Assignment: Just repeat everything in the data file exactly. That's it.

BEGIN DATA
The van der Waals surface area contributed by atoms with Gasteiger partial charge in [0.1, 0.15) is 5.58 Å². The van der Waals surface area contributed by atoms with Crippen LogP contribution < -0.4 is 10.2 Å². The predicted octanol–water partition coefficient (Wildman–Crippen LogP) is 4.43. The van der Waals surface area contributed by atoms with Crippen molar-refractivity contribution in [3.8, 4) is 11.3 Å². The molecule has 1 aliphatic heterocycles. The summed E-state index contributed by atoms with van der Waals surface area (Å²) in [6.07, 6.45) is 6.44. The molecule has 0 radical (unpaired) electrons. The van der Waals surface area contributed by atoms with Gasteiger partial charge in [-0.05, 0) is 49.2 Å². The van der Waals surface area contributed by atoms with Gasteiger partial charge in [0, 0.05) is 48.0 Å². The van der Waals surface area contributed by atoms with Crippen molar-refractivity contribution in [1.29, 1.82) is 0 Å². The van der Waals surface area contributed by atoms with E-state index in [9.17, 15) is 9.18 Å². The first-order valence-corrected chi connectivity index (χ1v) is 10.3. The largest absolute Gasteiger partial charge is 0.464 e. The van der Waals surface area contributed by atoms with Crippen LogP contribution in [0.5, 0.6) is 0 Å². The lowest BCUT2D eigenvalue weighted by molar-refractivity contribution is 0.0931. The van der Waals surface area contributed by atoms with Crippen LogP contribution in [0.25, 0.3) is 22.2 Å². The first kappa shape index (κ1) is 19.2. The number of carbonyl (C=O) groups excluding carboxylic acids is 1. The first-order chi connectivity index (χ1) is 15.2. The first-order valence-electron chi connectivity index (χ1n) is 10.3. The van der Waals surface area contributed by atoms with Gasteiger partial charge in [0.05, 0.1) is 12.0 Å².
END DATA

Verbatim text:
The van der Waals surface area contributed by atoms with Gasteiger partial charge in [0.1, 0.15) is 5.58 Å². The van der Waals surface area contributed by atoms with Crippen LogP contribution < -0.4 is 10.2 Å². The predicted octanol–water partition coefficient (Wildman–Crippen LogP) is 4.43. The van der Waals surface area contributed by atoms with Crippen molar-refractivity contribution in [3.8, 4) is 11.3 Å². The molecule has 1 aliphatic heterocycles. The summed E-state index contributed by atoms with van der Waals surface area (Å²) in [6.07, 6.45) is 6.44. The molecule has 0 radical (unpaired) electrons. The van der Waals surface area contributed by atoms with Gasteiger partial charge in [-0.05, 0) is 49.2 Å². The van der Waals surface area contributed by atoms with Gasteiger partial charge in [0, 0.05) is 48.0 Å². The van der Waals surface area contributed by atoms with Crippen molar-refractivity contribution in [1.29, 1.82) is 0 Å². The van der Waals surface area contributed by atoms with E-state index in [9.17, 15) is 9.18 Å². The first-order valence-corrected chi connectivity index (χ1v) is 10.3. The largest absolute Gasteiger partial charge is 0.464 e. The van der Waals surface area contributed by atoms with Crippen LogP contribution in [0.5, 0.6) is 0 Å². The lowest BCUT2D eigenvalue weighted by molar-refractivity contribution is 0.0931. The van der Waals surface area contributed by atoms with Crippen LogP contribution in [0.25, 0.3) is 22.2 Å². The first kappa shape index (κ1) is 19.2. The number of carbonyl (C=O) groups excluding carboxylic acids is 1. The first-order chi connectivity index (χ1) is 15.2. The first-order valence-electron chi connectivity index (χ1n) is 10.3. The van der Waals surface area contributed by atoms with Gasteiger partial charge in [0.05, 0.1) is 12.0 Å².